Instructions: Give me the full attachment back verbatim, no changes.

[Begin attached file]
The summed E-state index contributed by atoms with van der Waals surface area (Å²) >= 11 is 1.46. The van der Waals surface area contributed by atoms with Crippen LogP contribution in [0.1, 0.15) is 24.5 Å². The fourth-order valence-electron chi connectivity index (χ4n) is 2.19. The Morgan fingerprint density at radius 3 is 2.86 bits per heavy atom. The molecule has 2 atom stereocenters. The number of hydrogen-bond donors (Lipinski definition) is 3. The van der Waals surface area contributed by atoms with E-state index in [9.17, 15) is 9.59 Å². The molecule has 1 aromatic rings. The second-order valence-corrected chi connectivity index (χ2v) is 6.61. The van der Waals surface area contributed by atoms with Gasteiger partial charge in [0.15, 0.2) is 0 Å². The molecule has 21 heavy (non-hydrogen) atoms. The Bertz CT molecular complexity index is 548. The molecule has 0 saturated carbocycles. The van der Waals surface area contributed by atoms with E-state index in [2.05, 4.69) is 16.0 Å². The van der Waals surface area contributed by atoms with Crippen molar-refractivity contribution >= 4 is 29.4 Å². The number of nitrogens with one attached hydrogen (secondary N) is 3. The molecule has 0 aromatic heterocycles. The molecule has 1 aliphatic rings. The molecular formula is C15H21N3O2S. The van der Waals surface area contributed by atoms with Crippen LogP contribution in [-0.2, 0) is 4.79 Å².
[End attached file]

The summed E-state index contributed by atoms with van der Waals surface area (Å²) >= 11 is 1.46. The van der Waals surface area contributed by atoms with Crippen LogP contribution in [0.1, 0.15) is 24.5 Å². The fourth-order valence-electron chi connectivity index (χ4n) is 2.19. The Morgan fingerprint density at radius 3 is 2.86 bits per heavy atom. The molecule has 2 atom stereocenters. The number of hydrogen-bond donors (Lipinski definition) is 3. The van der Waals surface area contributed by atoms with E-state index in [9.17, 15) is 9.59 Å². The molecule has 1 aromatic rings. The second-order valence-corrected chi connectivity index (χ2v) is 6.61. The van der Waals surface area contributed by atoms with Gasteiger partial charge in [0.15, 0.2) is 0 Å². The molecule has 21 heavy (non-hydrogen) atoms. The Bertz CT molecular complexity index is 548. The molecule has 0 saturated carbocycles. The van der Waals surface area contributed by atoms with E-state index in [2.05, 4.69) is 16.0 Å². The van der Waals surface area contributed by atoms with Crippen molar-refractivity contribution >= 4 is 29.4 Å². The number of nitrogens with one attached hydrogen (secondary N) is 3. The molecule has 0 aromatic heterocycles. The molecule has 1 aliphatic rings. The molecular formula is C15H21N3O2S. The van der Waals surface area contributed by atoms with Crippen LogP contribution in [-0.2, 0) is 4.79 Å².